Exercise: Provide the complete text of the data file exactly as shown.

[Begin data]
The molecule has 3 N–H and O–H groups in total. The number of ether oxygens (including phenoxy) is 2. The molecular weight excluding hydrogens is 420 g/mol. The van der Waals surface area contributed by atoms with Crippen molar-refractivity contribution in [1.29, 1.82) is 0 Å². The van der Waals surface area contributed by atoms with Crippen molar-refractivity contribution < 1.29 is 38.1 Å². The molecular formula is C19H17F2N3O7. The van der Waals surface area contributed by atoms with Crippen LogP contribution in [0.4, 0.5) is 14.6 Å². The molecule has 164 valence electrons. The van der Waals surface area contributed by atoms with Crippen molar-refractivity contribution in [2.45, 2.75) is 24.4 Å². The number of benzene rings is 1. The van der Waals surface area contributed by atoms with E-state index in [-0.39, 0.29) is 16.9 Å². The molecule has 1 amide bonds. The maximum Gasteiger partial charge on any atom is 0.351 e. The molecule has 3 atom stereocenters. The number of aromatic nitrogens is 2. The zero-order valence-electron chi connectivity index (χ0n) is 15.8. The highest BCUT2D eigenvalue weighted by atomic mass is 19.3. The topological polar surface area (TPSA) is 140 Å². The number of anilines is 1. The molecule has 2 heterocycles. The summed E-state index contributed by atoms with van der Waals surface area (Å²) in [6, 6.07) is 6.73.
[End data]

The molecule has 3 N–H and O–H groups in total. The number of ether oxygens (including phenoxy) is 2. The molecular weight excluding hydrogens is 420 g/mol. The van der Waals surface area contributed by atoms with Crippen molar-refractivity contribution in [1.29, 1.82) is 0 Å². The van der Waals surface area contributed by atoms with Crippen molar-refractivity contribution < 1.29 is 38.1 Å². The molecular formula is C19H17F2N3O7. The van der Waals surface area contributed by atoms with Crippen LogP contribution in [0.4, 0.5) is 14.6 Å². The molecule has 164 valence electrons. The van der Waals surface area contributed by atoms with Crippen molar-refractivity contribution in [2.45, 2.75) is 24.4 Å². The number of benzene rings is 1. The van der Waals surface area contributed by atoms with E-state index in [-0.39, 0.29) is 16.9 Å². The molecule has 1 amide bonds. The maximum Gasteiger partial charge on any atom is 0.351 e. The molecule has 3 atom stereocenters. The number of aromatic nitrogens is 2. The zero-order valence-electron chi connectivity index (χ0n) is 15.8. The highest BCUT2D eigenvalue weighted by atomic mass is 19.3. The topological polar surface area (TPSA) is 140 Å². The number of anilines is 1. The molecule has 2 heterocycles. The summed E-state index contributed by atoms with van der Waals surface area (Å²) in [6, 6.07) is 6.73.